Looking ahead to a time when the melting Arctic is home to increased oil exploration, Beegle-Krause can't help but think of the insurmountable obstacles an oil spill in the region would pose without the next generation of response tools. "For example, in the Deepwater Horizon disaster, the entire spill was surveyed with data from satellites and helicopters within 24 to 48 hours," she says. "But if there is a well blowout in the Arctic and oil gets under ice, it's much harder to locate the spill and send appropriate resources. You can't just fly over and see oil under pack ice." Getting a handle on the spill would involve sending instruments through the ice in remote, frigid locations. Deep Water Horizon would look easy.
***Back at the MIT Experimental and Non Linear Dynamics Lab, their LCS approach is going global, from Brazil to Taiwan, all the way off the northwest coast of Australia to the Ningaloo Reef, a World Heritage ecosystem facing oil spill threats from close proximity offshore facilities in operation, as well as planned exploratory drilling. But the reef has guardians. Peacock and collaborator Greg Ivey, professor of geophysical fluid dynamics at the University of Western Australia, are analyzing the complex flow fields that prevail in the waters off Ningaloo. They hope to determine when the reef is at high risk and how long those danger periods last.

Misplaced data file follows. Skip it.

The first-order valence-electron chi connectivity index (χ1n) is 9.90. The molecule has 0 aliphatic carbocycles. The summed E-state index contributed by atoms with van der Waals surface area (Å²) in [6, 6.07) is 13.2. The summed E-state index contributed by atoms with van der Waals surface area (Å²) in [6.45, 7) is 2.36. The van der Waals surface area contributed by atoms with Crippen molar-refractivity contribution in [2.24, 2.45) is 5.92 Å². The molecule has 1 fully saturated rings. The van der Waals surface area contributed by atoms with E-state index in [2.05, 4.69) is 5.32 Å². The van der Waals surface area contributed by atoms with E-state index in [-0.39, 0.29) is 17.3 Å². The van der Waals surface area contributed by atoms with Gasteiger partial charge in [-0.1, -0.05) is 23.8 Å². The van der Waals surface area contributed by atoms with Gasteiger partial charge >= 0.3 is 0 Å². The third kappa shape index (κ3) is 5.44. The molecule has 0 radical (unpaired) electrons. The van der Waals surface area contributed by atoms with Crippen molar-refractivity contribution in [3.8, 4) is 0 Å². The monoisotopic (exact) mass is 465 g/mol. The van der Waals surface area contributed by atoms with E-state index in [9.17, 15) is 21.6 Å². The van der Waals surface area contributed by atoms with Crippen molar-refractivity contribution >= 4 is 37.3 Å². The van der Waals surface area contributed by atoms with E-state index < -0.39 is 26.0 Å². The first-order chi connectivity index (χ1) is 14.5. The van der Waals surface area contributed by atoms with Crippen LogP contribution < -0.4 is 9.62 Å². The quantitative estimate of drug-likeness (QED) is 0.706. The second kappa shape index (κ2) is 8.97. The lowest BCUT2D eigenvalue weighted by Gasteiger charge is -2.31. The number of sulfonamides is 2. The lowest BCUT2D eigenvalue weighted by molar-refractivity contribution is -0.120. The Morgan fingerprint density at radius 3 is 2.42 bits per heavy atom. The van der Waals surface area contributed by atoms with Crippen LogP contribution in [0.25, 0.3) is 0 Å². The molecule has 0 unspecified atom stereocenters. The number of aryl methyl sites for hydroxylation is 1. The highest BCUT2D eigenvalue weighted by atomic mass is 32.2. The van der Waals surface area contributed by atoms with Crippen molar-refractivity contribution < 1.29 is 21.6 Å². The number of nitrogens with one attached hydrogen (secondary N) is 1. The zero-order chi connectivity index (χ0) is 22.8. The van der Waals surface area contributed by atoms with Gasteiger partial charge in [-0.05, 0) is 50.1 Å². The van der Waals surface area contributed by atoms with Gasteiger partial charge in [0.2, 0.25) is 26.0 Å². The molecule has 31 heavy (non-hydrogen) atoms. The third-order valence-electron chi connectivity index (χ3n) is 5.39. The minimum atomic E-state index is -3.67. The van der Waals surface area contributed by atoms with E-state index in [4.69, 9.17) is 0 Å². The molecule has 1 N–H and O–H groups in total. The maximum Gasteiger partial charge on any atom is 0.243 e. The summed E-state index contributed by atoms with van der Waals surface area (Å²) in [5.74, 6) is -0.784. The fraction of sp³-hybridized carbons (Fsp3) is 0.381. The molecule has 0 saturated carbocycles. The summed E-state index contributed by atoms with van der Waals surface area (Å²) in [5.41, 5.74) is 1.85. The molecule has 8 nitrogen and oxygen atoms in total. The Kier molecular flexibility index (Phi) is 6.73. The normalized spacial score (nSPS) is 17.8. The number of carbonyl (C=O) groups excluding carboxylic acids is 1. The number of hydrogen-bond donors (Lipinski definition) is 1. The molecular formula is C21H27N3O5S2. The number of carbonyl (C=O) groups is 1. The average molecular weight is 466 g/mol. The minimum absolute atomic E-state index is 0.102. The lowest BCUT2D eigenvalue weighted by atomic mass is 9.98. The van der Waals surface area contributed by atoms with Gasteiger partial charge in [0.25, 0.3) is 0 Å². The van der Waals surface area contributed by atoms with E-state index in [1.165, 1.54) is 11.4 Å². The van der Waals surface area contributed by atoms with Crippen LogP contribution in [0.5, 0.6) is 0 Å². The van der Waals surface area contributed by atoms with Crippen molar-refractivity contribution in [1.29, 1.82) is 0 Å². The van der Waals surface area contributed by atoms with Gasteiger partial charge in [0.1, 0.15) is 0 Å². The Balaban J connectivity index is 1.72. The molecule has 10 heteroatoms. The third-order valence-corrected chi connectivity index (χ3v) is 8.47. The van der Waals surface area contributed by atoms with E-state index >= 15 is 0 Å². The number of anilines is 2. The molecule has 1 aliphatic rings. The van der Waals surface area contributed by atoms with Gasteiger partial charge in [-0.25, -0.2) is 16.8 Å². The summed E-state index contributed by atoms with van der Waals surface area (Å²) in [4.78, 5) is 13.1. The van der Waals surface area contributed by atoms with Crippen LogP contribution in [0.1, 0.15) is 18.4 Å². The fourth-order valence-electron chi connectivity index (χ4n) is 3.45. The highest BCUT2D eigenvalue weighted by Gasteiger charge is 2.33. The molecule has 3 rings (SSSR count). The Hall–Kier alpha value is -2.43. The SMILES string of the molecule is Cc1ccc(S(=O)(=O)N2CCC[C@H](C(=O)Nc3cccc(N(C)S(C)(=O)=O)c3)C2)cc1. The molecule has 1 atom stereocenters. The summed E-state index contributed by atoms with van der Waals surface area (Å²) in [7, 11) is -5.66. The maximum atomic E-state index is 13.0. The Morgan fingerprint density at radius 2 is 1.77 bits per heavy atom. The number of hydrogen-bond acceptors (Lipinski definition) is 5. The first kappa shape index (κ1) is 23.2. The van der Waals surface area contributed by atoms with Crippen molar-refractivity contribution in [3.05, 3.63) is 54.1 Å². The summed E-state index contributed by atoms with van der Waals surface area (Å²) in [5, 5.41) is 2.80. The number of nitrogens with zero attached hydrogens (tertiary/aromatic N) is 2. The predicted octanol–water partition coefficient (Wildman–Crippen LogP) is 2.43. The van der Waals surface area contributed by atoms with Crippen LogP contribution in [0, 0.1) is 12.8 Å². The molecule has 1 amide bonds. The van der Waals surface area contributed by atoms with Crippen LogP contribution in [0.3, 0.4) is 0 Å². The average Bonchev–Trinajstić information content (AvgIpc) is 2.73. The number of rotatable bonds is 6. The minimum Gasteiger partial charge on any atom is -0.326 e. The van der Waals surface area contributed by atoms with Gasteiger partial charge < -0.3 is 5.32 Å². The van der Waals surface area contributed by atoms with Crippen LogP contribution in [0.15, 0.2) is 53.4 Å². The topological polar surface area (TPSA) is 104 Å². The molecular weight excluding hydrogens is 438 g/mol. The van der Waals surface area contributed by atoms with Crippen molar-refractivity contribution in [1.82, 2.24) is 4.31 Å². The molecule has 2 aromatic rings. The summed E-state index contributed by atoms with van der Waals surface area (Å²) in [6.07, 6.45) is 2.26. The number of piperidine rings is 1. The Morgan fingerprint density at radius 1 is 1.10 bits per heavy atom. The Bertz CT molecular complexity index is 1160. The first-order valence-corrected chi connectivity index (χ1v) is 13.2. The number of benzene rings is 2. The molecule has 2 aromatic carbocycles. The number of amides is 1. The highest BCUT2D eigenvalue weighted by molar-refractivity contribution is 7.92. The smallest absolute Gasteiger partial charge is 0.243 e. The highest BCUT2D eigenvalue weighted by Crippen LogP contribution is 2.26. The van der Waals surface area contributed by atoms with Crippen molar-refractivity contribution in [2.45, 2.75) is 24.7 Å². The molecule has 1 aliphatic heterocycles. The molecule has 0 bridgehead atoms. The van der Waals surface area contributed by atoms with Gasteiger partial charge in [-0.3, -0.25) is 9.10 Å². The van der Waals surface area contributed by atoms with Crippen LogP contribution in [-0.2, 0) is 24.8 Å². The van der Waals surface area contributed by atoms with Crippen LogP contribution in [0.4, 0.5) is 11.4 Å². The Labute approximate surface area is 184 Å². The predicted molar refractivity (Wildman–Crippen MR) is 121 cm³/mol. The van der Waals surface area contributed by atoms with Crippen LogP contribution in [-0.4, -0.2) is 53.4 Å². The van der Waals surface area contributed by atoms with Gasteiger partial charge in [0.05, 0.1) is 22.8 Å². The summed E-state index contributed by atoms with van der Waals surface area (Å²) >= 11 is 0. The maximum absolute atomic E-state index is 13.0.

So, what if another spill the size of Deep Water Horizon happened today? "We would be in a better position than we were at the time," Beegle-Krause says. "We have the analysis method. But we don't have a product ready yet that responders can use to make decisions in a spill. That's what needs to happen — the transition from peer-reviewed science to a decision support product." Beegle-Krause and Peacock are now collaborating on such an industry product. She estimates that with all necessary funding, the product could be ready in two years.
If there ever was at time to push this application forward, this is it. In the last three years, we experienced the largest accidental marine oil spill in the history of the petroleum industry and the largest accidental release of radioactive material into the ocean, along with five million tons of debris. "That has certainly made funding agencies sit up and take notice," notes Peacock, who has recently received new funding from the National Science Foundation and the Office of Naval Research to advance these methods. These familiar disasters are, inevitably, not the last marine "accidents." If we can't prevent the disasters, we might as well beat the wreckage to the shore.